By looking beyond single asset SCADA data and drawing from as many contextual data streams as possible, owners and operators can rule out assumed explanations for underperformance and zero in on the true cause.
Wading through the data
However, many asset owners and operators have avoided taking the necessary in-depth, data-based approach to optimizing their solar projects due to concerns about cost.
Under the more traditional, post-processing approach to data analysis, a vast number of working hours (and therefore wages) must be dedicated to wading through and analysing the volume of data required to effectively target O&M and improve performance — particularly when working with large-scale solar farms and international portfolios of assets. This increase in cost has actively disincentivised asset owners from using data to inform O&M and resulted in complacency around data collection.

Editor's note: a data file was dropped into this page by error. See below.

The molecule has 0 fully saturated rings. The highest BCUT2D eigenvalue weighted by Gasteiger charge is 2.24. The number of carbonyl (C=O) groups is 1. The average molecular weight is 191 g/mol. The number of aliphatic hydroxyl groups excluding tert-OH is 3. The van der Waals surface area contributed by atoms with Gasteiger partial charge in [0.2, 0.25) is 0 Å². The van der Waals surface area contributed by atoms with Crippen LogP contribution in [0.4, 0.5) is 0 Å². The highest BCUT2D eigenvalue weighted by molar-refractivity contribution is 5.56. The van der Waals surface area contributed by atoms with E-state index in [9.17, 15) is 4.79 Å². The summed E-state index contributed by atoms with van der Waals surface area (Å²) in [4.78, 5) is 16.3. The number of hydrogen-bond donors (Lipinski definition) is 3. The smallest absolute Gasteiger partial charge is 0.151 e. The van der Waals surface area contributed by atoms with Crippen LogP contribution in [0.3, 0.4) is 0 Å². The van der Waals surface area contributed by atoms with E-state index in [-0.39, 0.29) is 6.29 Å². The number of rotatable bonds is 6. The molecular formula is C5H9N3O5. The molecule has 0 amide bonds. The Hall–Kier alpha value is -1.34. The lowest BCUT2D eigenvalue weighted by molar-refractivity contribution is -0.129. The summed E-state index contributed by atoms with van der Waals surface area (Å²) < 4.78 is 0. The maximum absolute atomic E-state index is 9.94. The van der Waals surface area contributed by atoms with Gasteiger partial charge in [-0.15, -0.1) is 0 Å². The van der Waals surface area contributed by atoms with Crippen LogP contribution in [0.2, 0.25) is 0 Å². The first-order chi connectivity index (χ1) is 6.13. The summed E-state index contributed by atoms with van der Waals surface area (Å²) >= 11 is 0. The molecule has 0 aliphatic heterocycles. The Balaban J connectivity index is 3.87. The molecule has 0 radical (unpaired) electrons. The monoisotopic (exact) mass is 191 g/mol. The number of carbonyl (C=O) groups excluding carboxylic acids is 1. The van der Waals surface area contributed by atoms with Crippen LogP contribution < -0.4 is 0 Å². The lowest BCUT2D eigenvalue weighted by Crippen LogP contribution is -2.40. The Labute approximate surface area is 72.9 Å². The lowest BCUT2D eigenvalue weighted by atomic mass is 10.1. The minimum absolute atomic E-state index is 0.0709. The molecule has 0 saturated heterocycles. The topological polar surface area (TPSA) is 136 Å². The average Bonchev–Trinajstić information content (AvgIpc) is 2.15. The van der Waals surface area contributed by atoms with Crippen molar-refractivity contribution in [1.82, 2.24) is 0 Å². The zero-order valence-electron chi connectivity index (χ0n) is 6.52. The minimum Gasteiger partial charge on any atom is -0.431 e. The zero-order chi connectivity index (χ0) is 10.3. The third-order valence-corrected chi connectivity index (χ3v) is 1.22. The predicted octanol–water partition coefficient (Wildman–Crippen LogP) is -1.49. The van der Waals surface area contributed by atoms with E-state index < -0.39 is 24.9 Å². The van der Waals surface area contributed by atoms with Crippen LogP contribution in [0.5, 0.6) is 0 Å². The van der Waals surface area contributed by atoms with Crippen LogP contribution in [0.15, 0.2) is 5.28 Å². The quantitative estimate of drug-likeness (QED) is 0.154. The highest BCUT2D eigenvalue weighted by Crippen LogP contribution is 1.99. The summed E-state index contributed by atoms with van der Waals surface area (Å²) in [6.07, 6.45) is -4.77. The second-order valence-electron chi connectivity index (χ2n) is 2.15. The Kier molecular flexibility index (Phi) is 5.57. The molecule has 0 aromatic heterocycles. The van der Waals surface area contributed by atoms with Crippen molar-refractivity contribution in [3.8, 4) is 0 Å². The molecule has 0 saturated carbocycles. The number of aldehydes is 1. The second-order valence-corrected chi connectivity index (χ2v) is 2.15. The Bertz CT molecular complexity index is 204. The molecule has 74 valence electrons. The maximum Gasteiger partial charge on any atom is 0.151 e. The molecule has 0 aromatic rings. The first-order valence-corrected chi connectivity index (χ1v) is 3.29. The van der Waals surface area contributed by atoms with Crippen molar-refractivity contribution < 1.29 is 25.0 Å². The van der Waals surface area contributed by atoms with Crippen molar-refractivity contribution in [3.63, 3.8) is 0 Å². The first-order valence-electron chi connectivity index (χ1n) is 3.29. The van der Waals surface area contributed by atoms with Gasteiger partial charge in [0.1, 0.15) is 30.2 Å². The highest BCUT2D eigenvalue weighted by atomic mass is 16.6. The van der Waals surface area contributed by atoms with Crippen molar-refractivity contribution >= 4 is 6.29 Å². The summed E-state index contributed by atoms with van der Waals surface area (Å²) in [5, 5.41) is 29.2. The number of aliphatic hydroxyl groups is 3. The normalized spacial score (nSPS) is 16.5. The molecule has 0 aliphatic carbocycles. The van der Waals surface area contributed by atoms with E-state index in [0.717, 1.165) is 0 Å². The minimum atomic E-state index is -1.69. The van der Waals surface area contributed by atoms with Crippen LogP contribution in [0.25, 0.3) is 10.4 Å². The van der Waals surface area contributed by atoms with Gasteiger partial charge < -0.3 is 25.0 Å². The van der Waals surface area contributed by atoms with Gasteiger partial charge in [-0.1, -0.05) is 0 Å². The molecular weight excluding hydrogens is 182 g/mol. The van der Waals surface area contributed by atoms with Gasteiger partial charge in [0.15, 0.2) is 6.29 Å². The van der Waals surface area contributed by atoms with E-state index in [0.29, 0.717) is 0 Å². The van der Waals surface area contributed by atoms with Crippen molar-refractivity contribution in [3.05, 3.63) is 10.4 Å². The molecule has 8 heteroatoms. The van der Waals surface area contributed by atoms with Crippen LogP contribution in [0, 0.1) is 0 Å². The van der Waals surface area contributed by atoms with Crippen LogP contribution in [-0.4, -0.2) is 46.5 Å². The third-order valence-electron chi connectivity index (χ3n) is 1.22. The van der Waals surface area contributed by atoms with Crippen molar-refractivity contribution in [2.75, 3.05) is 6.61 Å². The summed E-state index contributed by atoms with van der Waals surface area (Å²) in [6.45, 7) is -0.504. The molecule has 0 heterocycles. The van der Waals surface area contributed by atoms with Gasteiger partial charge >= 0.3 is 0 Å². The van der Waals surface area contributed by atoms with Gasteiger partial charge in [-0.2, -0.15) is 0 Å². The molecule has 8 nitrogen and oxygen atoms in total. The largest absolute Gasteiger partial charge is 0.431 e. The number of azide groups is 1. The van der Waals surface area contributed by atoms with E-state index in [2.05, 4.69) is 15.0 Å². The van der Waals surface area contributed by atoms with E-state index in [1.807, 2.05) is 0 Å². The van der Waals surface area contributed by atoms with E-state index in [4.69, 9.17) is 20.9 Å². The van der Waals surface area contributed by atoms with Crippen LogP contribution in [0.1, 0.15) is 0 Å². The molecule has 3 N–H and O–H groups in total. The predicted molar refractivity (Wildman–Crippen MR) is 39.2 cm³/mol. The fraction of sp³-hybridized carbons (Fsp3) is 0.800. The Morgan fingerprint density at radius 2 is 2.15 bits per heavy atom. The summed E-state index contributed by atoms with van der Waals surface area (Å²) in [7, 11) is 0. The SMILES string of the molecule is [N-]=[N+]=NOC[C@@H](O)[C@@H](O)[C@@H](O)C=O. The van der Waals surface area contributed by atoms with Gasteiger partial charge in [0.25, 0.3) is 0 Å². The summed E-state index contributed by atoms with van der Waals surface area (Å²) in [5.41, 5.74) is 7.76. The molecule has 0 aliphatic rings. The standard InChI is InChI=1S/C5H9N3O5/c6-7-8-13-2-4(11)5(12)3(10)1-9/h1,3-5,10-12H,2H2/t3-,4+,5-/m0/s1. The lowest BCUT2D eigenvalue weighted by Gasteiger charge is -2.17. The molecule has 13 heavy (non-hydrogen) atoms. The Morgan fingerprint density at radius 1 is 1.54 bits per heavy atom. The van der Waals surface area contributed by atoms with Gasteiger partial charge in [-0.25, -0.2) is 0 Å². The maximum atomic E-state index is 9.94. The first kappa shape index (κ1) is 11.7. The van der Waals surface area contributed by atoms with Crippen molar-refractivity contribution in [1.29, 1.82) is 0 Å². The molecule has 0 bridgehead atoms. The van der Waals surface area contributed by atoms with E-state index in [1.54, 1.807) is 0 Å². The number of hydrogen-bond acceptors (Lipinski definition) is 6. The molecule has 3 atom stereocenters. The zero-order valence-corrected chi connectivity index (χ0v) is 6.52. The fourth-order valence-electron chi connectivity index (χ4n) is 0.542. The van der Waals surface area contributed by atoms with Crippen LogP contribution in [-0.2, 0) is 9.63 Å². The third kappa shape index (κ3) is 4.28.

This, in turn, has led to a negative feedback loop. Low-quality data collection results in technical teams having to spend more time relabelling and managing data, which prevents operations teams from relying on this data for quick answers and results in further complacency around data collection. We have now reached a point where low-quality data collection results in technical teams spending hours cleaning their data each day where they could be using their domain expertise to drive asset optimization.
This data quagmire becomes even more impassable for owners with assets spanning a number of different original equipment manufacturers (OEMs). As data collection methodology is different for each OEM, it is almost impossible to compare and optimize the whole fleet quickly.